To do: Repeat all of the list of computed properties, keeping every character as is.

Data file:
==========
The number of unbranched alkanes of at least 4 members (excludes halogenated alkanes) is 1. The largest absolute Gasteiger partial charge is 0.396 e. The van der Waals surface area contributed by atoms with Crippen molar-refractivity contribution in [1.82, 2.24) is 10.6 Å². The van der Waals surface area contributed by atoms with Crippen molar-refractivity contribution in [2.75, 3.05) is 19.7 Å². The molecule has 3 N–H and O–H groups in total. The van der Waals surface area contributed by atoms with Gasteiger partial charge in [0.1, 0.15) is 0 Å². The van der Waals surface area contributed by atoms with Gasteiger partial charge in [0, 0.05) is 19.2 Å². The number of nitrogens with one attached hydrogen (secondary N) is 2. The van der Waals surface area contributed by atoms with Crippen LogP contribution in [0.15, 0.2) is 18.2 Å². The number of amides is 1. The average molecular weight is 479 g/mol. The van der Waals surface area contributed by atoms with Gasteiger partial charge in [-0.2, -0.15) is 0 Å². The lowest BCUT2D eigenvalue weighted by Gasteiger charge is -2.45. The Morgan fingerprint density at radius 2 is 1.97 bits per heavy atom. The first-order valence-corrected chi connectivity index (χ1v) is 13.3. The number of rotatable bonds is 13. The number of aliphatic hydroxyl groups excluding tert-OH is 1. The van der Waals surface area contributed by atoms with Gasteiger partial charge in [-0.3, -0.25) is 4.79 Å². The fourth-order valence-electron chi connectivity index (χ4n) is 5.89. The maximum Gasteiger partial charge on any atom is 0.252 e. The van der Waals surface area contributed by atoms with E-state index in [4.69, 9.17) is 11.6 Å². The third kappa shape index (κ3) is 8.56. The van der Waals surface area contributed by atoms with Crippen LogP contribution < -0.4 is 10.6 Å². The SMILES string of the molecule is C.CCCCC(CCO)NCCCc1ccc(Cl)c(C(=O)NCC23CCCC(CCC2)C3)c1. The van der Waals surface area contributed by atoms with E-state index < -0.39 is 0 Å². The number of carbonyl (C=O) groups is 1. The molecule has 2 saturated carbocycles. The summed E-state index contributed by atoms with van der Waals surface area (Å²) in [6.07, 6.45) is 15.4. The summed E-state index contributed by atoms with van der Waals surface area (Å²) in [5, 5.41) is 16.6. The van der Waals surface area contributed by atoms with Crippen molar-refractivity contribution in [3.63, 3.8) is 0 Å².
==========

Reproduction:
The number of unbranched alkanes of at least 4 members (excludes halogenated alkanes) is 1. The largest absolute Gasteiger partial charge is 0.396 e. The van der Waals surface area contributed by atoms with Crippen molar-refractivity contribution in [1.82, 2.24) is 10.6 Å². The van der Waals surface area contributed by atoms with Crippen molar-refractivity contribution in [2.75, 3.05) is 19.7 Å². The molecule has 3 N–H and O–H groups in total. The van der Waals surface area contributed by atoms with Gasteiger partial charge in [0.1, 0.15) is 0 Å². The van der Waals surface area contributed by atoms with Gasteiger partial charge in [0, 0.05) is 19.2 Å². The number of nitrogens with one attached hydrogen (secondary N) is 2. The van der Waals surface area contributed by atoms with Crippen LogP contribution in [0.15, 0.2) is 18.2 Å². The number of amides is 1. The average molecular weight is 479 g/mol. The van der Waals surface area contributed by atoms with Gasteiger partial charge in [-0.2, -0.15) is 0 Å². The lowest BCUT2D eigenvalue weighted by Gasteiger charge is -2.45. The Morgan fingerprint density at radius 2 is 1.97 bits per heavy atom. The first-order valence-corrected chi connectivity index (χ1v) is 13.3. The number of rotatable bonds is 13. The number of aliphatic hydroxyl groups excluding tert-OH is 1. The van der Waals surface area contributed by atoms with Gasteiger partial charge in [-0.3, -0.25) is 4.79 Å². The fourth-order valence-electron chi connectivity index (χ4n) is 5.89. The maximum Gasteiger partial charge on any atom is 0.252 e. The van der Waals surface area contributed by atoms with E-state index in [4.69, 9.17) is 11.6 Å². The third kappa shape index (κ3) is 8.56. The van der Waals surface area contributed by atoms with Crippen LogP contribution < -0.4 is 10.6 Å². The SMILES string of the molecule is C.CCCCC(CCO)NCCCc1ccc(Cl)c(C(=O)NCC23CCCC(CCC2)C3)c1. The van der Waals surface area contributed by atoms with E-state index < -0.39 is 0 Å². The number of carbonyl (C=O) groups is 1. The molecule has 2 saturated carbocycles. The summed E-state index contributed by atoms with van der Waals surface area (Å²) in [6.07, 6.45) is 15.4. The summed E-state index contributed by atoms with van der Waals surface area (Å²) in [5, 5.41) is 16.6. The van der Waals surface area contributed by atoms with Crippen molar-refractivity contribution in [3.63, 3.8) is 0 Å².